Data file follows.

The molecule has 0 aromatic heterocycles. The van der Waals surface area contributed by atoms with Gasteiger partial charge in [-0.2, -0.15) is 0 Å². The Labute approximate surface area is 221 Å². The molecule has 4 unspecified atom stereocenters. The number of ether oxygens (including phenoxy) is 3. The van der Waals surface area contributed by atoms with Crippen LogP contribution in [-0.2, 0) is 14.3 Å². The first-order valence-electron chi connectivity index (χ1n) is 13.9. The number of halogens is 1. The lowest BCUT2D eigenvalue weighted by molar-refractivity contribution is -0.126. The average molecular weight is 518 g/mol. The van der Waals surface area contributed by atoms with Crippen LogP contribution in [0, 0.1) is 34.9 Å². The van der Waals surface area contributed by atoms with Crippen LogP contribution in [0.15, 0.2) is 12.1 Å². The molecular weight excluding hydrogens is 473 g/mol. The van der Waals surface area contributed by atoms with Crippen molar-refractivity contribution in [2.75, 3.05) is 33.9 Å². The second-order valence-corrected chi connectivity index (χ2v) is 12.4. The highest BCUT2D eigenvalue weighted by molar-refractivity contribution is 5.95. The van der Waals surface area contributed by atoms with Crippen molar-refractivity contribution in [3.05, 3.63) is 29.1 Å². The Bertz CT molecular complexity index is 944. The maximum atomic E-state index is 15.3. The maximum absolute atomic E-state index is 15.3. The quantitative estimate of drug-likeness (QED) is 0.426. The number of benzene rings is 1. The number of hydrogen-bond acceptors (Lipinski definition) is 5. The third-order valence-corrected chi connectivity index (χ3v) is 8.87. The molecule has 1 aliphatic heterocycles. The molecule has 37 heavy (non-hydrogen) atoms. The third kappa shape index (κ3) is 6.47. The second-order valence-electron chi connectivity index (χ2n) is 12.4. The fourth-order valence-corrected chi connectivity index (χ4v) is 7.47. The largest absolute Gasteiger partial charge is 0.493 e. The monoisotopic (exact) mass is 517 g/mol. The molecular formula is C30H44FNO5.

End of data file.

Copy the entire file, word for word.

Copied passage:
The molecule has 0 aromatic heterocycles. The van der Waals surface area contributed by atoms with Gasteiger partial charge in [-0.2, -0.15) is 0 Å². The Labute approximate surface area is 221 Å². The molecule has 4 unspecified atom stereocenters. The number of ether oxygens (including phenoxy) is 3. The van der Waals surface area contributed by atoms with Crippen LogP contribution in [-0.2, 0) is 14.3 Å². The first-order valence-electron chi connectivity index (χ1n) is 13.9. The number of halogens is 1. The lowest BCUT2D eigenvalue weighted by molar-refractivity contribution is -0.126. The average molecular weight is 518 g/mol. The van der Waals surface area contributed by atoms with Crippen LogP contribution in [0, 0.1) is 34.9 Å². The van der Waals surface area contributed by atoms with Crippen LogP contribution in [0.15, 0.2) is 12.1 Å². The molecular weight excluding hydrogens is 473 g/mol. The van der Waals surface area contributed by atoms with Crippen molar-refractivity contribution in [2.75, 3.05) is 33.9 Å². The second-order valence-corrected chi connectivity index (χ2v) is 12.4. The highest BCUT2D eigenvalue weighted by molar-refractivity contribution is 5.95. The van der Waals surface area contributed by atoms with Crippen molar-refractivity contribution in [3.05, 3.63) is 29.1 Å². The Bertz CT molecular complexity index is 944. The maximum atomic E-state index is 15.3. The maximum absolute atomic E-state index is 15.3. The quantitative estimate of drug-likeness (QED) is 0.426. The number of benzene rings is 1. The number of hydrogen-bond acceptors (Lipinski definition) is 5. The third-order valence-corrected chi connectivity index (χ3v) is 8.87. The molecule has 1 aliphatic heterocycles. The molecule has 37 heavy (non-hydrogen) atoms. The third kappa shape index (κ3) is 6.47. The second-order valence-electron chi connectivity index (χ2n) is 12.4. The fourth-order valence-corrected chi connectivity index (χ4v) is 7.47. The largest absolute Gasteiger partial charge is 0.493 e. The monoisotopic (exact) mass is 517 g/mol. The molecular formula is C30H44FNO5.